Parents might be surprised to learn their cellphones, living room sofas, baby carriers, bouncy baby chairs and even some pizza boxes may contain chemicals harmful to young children, according to Case Western Reserve University
A newborn’s first stool can signal the child may struggle with persistent cognitive problems, according to Case Western Reserve University Project Newborn researchers.
In particular, high levels of fatty acid ethyl esters (FAEE) found in
An algorithm dubbed ENVE could be the Google for genetic aberrations—and it comes from Case Western Reserve University.
Remember the World Wide Web before the famed search engine? The web offered extraordinary amounts of information,
Since 1994, researchers at Case Western Reserve University have studied mothers—some who used cocaine while pregnant and others who did not—to understand how the drug affected their children’s cognitive and social development.
Their latest findings
Federal grant supports design of platform for collection, analysis of different kinds of data
Case Western Reserve University is one of three institutions nationwide to win federal “Big Data” grants focused on developing ways to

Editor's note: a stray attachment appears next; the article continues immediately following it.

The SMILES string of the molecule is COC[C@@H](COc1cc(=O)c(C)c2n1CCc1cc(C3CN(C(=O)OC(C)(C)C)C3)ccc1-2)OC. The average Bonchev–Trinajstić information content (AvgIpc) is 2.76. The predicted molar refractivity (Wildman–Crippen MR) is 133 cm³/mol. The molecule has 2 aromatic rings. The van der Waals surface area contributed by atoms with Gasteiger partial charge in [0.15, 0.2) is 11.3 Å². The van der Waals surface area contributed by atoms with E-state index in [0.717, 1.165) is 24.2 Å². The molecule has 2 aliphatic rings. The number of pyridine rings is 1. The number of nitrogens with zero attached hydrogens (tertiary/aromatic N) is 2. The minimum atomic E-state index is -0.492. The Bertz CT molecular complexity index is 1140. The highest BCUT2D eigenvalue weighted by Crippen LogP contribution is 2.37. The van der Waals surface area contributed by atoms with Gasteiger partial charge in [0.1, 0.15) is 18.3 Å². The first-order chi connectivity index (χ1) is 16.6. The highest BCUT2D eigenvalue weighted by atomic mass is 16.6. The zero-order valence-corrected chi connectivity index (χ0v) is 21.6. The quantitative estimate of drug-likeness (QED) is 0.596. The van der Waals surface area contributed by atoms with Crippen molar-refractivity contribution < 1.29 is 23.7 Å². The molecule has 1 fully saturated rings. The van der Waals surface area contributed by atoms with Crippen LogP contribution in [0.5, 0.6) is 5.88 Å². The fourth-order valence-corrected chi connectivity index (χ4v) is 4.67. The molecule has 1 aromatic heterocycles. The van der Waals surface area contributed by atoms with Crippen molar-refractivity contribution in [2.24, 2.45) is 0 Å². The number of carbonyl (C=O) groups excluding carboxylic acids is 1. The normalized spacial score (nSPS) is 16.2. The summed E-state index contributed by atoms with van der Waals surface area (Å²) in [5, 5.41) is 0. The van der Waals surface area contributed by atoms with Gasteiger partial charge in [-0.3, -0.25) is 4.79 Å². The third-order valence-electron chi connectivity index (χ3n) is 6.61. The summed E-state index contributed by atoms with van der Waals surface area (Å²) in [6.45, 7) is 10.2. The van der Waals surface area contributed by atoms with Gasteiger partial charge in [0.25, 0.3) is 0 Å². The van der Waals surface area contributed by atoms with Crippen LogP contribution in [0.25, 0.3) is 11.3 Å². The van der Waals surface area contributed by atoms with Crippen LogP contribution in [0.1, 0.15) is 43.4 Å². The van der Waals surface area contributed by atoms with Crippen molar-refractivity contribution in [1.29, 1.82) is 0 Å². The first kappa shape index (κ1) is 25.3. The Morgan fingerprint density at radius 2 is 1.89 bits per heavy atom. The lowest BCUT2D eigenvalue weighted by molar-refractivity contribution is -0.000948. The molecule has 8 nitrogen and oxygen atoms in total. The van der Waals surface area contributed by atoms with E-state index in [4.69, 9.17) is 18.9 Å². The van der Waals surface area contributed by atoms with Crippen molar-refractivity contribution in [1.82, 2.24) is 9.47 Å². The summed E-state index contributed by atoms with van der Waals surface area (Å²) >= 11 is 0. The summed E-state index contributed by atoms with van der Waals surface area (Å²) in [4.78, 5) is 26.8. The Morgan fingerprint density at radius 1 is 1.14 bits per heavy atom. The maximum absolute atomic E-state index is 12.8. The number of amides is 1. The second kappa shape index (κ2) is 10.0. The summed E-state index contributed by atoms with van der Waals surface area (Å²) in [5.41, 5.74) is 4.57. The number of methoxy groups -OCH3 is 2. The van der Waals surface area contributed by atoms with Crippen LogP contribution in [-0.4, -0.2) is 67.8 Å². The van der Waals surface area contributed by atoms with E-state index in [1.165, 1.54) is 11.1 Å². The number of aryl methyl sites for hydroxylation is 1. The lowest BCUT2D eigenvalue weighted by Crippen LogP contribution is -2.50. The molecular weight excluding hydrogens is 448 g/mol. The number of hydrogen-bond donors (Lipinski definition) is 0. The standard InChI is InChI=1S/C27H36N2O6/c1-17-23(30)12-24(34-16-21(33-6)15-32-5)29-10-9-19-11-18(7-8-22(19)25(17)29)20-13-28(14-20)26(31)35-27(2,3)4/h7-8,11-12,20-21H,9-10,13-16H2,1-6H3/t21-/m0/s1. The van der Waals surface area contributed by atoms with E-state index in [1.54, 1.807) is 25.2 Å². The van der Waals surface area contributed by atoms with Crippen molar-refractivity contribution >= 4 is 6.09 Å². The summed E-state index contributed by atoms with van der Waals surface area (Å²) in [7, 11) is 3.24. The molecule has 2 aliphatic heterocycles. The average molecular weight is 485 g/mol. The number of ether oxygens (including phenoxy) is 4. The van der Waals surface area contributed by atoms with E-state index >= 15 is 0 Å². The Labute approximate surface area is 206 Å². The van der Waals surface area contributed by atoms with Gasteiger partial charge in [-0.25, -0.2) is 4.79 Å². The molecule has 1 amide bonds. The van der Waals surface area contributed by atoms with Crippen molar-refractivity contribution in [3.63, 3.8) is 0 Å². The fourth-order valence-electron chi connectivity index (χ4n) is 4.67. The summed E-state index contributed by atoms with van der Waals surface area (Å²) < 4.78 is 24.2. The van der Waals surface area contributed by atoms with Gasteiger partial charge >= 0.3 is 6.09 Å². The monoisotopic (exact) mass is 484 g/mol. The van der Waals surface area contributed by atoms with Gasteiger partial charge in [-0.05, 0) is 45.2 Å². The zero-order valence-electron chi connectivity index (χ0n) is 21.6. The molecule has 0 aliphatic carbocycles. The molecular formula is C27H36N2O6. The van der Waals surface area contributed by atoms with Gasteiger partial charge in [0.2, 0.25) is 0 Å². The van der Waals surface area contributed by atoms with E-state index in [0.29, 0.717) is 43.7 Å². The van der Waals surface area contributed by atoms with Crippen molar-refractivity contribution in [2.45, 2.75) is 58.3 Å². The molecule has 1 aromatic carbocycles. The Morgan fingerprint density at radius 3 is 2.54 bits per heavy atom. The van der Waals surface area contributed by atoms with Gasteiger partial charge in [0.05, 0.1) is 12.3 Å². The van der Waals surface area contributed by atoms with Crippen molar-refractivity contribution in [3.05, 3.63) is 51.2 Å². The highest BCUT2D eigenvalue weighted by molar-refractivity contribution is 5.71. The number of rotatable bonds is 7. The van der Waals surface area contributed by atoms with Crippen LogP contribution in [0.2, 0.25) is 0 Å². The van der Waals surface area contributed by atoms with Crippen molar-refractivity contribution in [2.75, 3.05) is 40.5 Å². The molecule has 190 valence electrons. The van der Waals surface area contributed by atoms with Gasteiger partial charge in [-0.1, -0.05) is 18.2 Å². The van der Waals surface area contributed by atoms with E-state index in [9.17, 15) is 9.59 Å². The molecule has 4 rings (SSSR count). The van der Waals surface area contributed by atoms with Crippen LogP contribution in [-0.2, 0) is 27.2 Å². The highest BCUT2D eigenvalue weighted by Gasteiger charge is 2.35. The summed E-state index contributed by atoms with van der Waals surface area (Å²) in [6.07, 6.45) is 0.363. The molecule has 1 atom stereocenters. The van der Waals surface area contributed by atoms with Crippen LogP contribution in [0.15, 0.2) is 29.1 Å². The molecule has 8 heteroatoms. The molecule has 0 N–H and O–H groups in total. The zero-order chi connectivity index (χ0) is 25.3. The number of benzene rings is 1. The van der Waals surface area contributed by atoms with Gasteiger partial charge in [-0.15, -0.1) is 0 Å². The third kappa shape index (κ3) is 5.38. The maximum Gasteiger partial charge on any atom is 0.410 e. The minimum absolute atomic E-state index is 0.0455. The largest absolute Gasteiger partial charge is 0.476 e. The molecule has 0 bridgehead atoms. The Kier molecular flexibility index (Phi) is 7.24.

The amount of biomedical data being generated nationally is exploding, and holds great promise for research.
The data is often organized in the form of networks, which provide insights into interactions among the components of
Irwin. H. Lepow Medical Student Research Day—originally scheduled for Feb. 19—will be held Friday, July 17, from noon to 5 p.m. in the Iris S. and Bert L. Wolstein Research Building.
The daylong event celebrates
Case Western Reserve researchers already demonstrated that a single protein plays a pivotal role in the use of nutrients by major organs that allow for the burning of fat during exercise or regulating the
Case Western Reserve scientists find mouse models of IBD most closely resembling human forms of the illness
A technology whose roots date to the 1800s has the potential to offer a new advantage to modern-day
A new study published in the July issue of Health Affairs, the preeminent journal on health care policy, found that poor, uninsured patients who enrolled in a Medicaid-like insurance plan had better care and